French markets have been jolted as new polling shows far-right candidate Marine Le Pen closing the gap to incumbent President Emmanuel Macron ahead of the country’s presidential election.
The latest Ipsos Sopra Steria Cevipof poll for Le Monde newspaper on Wednesday gave Macron a projected vote share of 26.5% to Le Pen’s 21.5% in the first round of ballots on April 10, compared to 28% for Macron and 17.5% for Le Pen in the last poll conducted March 21-24.
French bonds slid sharply on Tuesday as a fresh poll emerged, sending the benchmark 10-year yield to its highest since 2015, while the CAC 40 stock index underperformed the rest of Europe to fall by almost 1.3% and continued to retreat on Wednesday.
Although Macron is still favored to win a run-off on April 24, Le Pen, leader of the far-right National Rally party, is now in her strongest polling position yet on a platform focused around restricting immigration and boosting law enforcement funding. The National Rally has also proposed new pledges aimed at working people concerned about the cost of living, such as a wealth tax.
The candidacy of Eric Zemmour, seen as even further to the right than Le Pen, has aided her efforts to appear a more moderate option than previously perceived and become palatable to portions of the center-right disillusioned with Macron’s tenure.
Antonio Barroso, deputy director of research at Teneo, said in a note on Wednesday that voters had begun to coalesce around the candidates with the highest chance of making the run-off, with Le Pen gaining voters from Zemmour.
Barroso said the risk of a Le Pen victory has increased, but Teneo still foresees a 75% probability of Macron retaining the presidency.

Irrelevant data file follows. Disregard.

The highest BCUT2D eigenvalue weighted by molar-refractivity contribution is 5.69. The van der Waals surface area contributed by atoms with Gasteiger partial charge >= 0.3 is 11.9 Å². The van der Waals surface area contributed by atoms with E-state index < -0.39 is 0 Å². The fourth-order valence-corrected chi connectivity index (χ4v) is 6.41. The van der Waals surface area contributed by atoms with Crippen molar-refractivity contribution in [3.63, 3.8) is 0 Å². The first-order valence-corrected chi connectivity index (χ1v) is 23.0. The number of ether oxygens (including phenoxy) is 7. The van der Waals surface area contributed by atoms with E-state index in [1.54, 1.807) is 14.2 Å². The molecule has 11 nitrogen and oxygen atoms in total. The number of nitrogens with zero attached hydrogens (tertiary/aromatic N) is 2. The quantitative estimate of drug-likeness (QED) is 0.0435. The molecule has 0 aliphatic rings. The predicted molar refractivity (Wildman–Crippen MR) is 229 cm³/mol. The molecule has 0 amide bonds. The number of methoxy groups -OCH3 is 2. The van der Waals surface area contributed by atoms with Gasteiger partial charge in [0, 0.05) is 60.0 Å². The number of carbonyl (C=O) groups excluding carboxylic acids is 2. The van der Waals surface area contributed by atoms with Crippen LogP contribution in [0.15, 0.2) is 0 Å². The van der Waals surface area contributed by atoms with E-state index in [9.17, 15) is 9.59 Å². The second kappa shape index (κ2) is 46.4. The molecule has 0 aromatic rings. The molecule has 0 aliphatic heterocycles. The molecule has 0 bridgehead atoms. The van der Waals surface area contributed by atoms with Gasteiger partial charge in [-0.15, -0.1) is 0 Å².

Some of the skittishness in markets at the prospect of a Le Pen presidency has been attributed to concerns around the political and economic unity of Europe’s response to Russia in the wake of its invasion of Ukraine.
Le Pen has in the past shown sympathies for Russia and President Vladimir Putin, and has been openly skeptical about the European Union.
“Against our expectations, Le Pen has been able to avoid criticism on her past links with Russia, focusing instead her messaging on the rising cost of living with popular but unrealistic measures such as eliminating income tax for under-30s,” Barroso said.
“The fact that there have not been proper debates between the candidates might be helping her ability to become the most credible candidate on the purchasing power issue, while the rally ’round the flag dividends have faded for Macron in the last few days.”
After losing the run-off resoundingly in 2017, Le Pen is no longer campaigning on an exit from the EU or the euro, but her ascent to the presidency would likely throw a wrench in the works for the bloc.
Kallum Pickering, senior economist at Berenberg, said in a note Wednesday that while Le Pen would not be able to roll back European integration, further progress would likely stall.
“With her agenda of protectionism, reform rollbacks, subsidies and harsh measures against immigration, she would likely trigger many conflicts with the EU. The European Commission may then take France to the European Court of Justice for violating EU rules in many cases,” Pickering said.
“Her spending proposals could violate EU fiscal rules once these are re-instated in 2024 after a likely new suspension in 2023 due to Putin’s war.”
Soon after taking office in 2017, Macron implemented sweeping economic reforms, cutting taxes on investors and the wealthy and relaxing hiring and firing rules. Data suggests the French economy has bounced back more strongly than most of its peers, having entered the Covid-19 pandemic during a period of outperformance.
Berenberg has long held the view that Macron’s reforms would position France as the EU’s “growth engine” over the next decade, but Pickering said this would be at risk with Le Pen at the helm.
“Although a short-term fiscal boost may sustain near-term momentum, subsidies, protectionism and reform rollbacks would hurt France’s growth potential,” he added.